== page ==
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Documentary / Reportage

Discussion in 'Talking Pictures' started by RovingMike, Mar 11, 2020.

  1. RovingMike

    RovingMike Crucifixion's a doddle...

    I enjoyed covering the International Women's Day "I have a point" seminar yesterday and made it a whole reportage of the event, which was talks about barriers to equality and speeches by six women on issues they have faced. So I thought I'd start a thread for what is often the Cinderella genre in photography and a bit taken for granted.
    Some issues with the lighting and background, which were causing some movement and low DoF, but not allowed to use flash.

    [​IMG]_3101230 by Mike Longhurst, on Flickr

    [​IMG]P3090048 by Mike Longhurst, on Flickr

    [​IMG]_3101360 by Mike Longhurst, on Flickr

    [​IMG]P3090062 by Mike Longhurst, on Flickr

    [​IMG]P3090071 by Mike Longhurst, on Flickr

    [​IMG]_3101276 by Mike Longhurst, on Flickr

    [​IMG]_3101319 by Mike Longhurst, on Flickr
    EightBitTony, Geren and Catriona like this.
  2. EightBitTony

    EightBitTony Well-Known Member

    I've got a bunch from a corporate event, but don't own the copyright so can't share them really. It was good practice using bounce flash off the ceiling and I was pretty pleased with most of them. It was challenging trying to capture the feeling of an event which wasn't clearly displayed through clothing or banners (I'm used to shooting parades, marches, etc.) in a bland indoor setting.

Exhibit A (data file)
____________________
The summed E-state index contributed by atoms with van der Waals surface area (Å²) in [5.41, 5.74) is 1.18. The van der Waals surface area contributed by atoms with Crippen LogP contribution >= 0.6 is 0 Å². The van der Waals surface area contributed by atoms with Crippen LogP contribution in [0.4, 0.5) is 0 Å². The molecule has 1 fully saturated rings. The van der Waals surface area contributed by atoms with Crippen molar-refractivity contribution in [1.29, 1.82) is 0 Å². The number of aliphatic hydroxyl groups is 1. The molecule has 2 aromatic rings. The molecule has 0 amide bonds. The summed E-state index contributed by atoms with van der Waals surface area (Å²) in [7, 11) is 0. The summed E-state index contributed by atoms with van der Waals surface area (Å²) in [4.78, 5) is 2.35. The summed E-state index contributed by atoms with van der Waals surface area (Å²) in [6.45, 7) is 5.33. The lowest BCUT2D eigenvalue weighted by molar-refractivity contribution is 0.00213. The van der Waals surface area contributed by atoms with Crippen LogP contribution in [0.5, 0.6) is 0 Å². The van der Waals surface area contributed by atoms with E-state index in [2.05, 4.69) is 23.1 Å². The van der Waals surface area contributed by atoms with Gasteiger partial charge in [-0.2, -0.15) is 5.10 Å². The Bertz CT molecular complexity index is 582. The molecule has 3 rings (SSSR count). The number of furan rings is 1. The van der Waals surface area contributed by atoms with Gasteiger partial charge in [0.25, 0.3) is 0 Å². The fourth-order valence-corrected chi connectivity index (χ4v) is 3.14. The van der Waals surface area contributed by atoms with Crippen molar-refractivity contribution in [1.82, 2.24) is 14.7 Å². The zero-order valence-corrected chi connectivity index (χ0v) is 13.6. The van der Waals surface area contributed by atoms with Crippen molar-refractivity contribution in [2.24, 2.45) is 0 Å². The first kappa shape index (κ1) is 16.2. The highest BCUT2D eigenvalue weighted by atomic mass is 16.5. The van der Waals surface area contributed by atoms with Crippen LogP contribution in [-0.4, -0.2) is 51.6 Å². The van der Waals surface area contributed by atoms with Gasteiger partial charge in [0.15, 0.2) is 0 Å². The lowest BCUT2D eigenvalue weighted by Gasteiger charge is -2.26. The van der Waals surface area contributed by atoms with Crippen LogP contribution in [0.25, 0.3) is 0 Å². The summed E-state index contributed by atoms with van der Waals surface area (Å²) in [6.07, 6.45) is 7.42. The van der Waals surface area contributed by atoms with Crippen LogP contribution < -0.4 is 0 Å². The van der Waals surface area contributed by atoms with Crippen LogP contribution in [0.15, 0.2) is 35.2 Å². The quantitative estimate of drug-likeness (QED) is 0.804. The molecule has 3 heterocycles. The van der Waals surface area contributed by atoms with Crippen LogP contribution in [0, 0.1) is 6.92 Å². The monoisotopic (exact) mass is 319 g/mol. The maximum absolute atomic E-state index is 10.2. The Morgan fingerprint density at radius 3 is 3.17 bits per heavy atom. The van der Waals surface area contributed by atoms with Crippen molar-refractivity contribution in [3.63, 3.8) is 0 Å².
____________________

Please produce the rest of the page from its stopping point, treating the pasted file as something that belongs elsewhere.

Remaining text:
Messy backgrounds and a lot of stuff in the way that you really have little control over, means having to move around a lot and take plenty of speculative shots. I threw in a couple of shots for myself,

    Done_rundleCams likes this.
  3. EightBitTony

    EightBitTony Well-Known Member

    For my, any documentary / reportage I do generally crosses over in to street anyway, but I guess my Broadmarsh and Documenting Long Eaton projects count as documentary literally, although they're not currently particularly photographically sophisticated.
  4. Learning

    Learning Ethelred the Ill-Named

    I don't know about Long Eaton but Broadmarsh is a dump of a building site. Why do they bother? City centre shopping is finished. gone for ever. I want out of centre shopping complexes with charging points for all customers. I don't have an electric car yet because the required infra structure is not present, but when it is ..........
  5. PeteRob

    PeteRob Well-Known Member

    Very good Mike. I’ve only been asked to photograph a couple of conferences (both to save cost of hiring a real photographer). The hardest thing I found was to get acceptable facial expressions as, with low light, you need to get capture pauses. Professional speakers, used to media coverage, do build pauses into their presentations. Less experienced speakers plough on and are really hard to capture with a decent “face” on. I once saw Al Gore speak at MIT and it was surreal the way he would stop, pose, resume talking while walking from one side of the stage to the other giving deliberate “photo opportunities” to the assembled photographers.